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Much To Appreciate Here Although Plot Weaknesses Prove To be Overwhelming.

5/10
Author: rsoonsa (rsoonsa@bandbbooks.com) from Mountain Mesa, California
28 August 2006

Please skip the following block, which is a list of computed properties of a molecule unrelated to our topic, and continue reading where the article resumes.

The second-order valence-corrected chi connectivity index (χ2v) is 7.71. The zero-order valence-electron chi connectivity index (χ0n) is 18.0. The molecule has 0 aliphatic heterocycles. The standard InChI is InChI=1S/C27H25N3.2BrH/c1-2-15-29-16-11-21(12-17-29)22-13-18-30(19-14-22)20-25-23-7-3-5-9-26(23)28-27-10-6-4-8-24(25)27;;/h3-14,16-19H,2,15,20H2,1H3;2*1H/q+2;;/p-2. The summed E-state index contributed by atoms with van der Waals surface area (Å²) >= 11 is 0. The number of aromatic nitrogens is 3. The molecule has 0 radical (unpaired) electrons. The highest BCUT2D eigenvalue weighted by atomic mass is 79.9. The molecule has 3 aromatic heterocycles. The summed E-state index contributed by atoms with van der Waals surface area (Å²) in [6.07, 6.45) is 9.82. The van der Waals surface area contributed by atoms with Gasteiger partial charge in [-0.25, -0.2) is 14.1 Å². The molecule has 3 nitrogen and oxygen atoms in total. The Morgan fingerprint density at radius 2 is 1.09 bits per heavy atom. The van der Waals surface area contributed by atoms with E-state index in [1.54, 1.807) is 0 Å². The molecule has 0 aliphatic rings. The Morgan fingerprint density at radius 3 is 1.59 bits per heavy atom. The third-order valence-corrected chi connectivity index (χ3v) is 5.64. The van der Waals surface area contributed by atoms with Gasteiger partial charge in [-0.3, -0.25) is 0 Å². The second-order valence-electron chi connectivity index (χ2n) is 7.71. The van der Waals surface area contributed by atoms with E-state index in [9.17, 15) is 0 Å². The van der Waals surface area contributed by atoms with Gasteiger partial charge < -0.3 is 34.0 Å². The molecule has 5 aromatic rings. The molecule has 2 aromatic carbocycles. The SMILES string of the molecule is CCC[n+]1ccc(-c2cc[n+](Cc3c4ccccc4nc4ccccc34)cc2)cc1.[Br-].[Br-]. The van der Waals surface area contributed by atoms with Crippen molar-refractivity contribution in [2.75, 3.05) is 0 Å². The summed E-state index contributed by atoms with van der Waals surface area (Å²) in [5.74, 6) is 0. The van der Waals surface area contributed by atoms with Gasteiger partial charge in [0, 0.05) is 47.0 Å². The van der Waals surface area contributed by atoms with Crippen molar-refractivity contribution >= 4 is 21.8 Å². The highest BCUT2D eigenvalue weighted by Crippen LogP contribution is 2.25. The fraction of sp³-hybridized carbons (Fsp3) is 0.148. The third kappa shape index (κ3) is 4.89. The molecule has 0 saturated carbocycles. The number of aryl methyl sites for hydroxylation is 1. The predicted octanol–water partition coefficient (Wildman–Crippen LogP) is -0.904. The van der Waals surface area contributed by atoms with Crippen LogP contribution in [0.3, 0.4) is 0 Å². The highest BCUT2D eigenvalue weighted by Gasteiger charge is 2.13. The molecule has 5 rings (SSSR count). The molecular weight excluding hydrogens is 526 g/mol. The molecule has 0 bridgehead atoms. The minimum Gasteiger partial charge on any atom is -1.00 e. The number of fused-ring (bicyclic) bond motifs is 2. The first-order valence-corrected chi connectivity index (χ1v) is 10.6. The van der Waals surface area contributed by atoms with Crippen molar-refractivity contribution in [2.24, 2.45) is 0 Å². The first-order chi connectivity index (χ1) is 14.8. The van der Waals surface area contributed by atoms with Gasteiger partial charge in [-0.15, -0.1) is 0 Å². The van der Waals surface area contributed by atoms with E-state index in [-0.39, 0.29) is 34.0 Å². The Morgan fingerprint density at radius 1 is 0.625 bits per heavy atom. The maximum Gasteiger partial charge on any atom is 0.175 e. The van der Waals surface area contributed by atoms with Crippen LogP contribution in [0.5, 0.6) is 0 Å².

Designed for television, this work happily is free from most of the irritating evidence that signifies films made for that medium, while enjoying above standard production values, especially when considering a meagre budget, and a good deal of skill is displayed by cast and crew, with only a weakly composed screenplay serving to lessen a viewer's enjoyment. Kyle Robeshaw (Bruce Boxleitner) is a discontented investigator assigned to a dull assignment as member of the "Missing Persons Division" of a large metropolitan area police department when a young female officer, a lifelong friend of Robeshaw, is gunned down while making a routine traffic stop. Due to his despair over her death, and in the face of the expected and obligatory cinematic internecine conflict between Robeshaw and his department supervisors he, in renegade fashion, assumes the task of locating the woman's killer. Despite being ordered by his supervisor to restrict his police function to searching for missing persons, Kyle learns that there may be a junction between the policewoman's slaying and a missing woman file involving one Ellen Greene, and while attempting to unearth clues concerning Greene's disappearance, he meets a close friend of hers, Elizabeth (Laura Johnson), a purported psychic whose mystical insights Robeshaw is determined to utilize during his self-appointed mission to solve both cases in concert. Robeshaw has also cajoled his detective partner from his Division to accompany him as he grows closer to a solution and a probable dangerous showdown with a suspect whom a viewer has learned is a serial killer, a grotesquely unbalanced individual who surgically removes the faces of his victims and preserves them within solution-filled glass jars. Director Gary Sherman ably injects interesting detail into the action, but the script is simply too often absurd, including its off-center depiction of law enforcement investigative procedures, and unanswered questions that devolve from within the storyline, in addition to quality flaws, e.g., a nictitating corpse. Nevertheless, Sherman exercises pacing that is appropriate for creation of suspense, assisted to no small extent by the editing of Ross Albert, while the cinematography of Alex Nepomniaschy is originative throughout, and there is top-flight descriptive scoring from Joseph Renzetti. The cast generally performs well under the director's sure hand, and if supplied with a stronger screenplay, this might very well have been developed into a sterling production.

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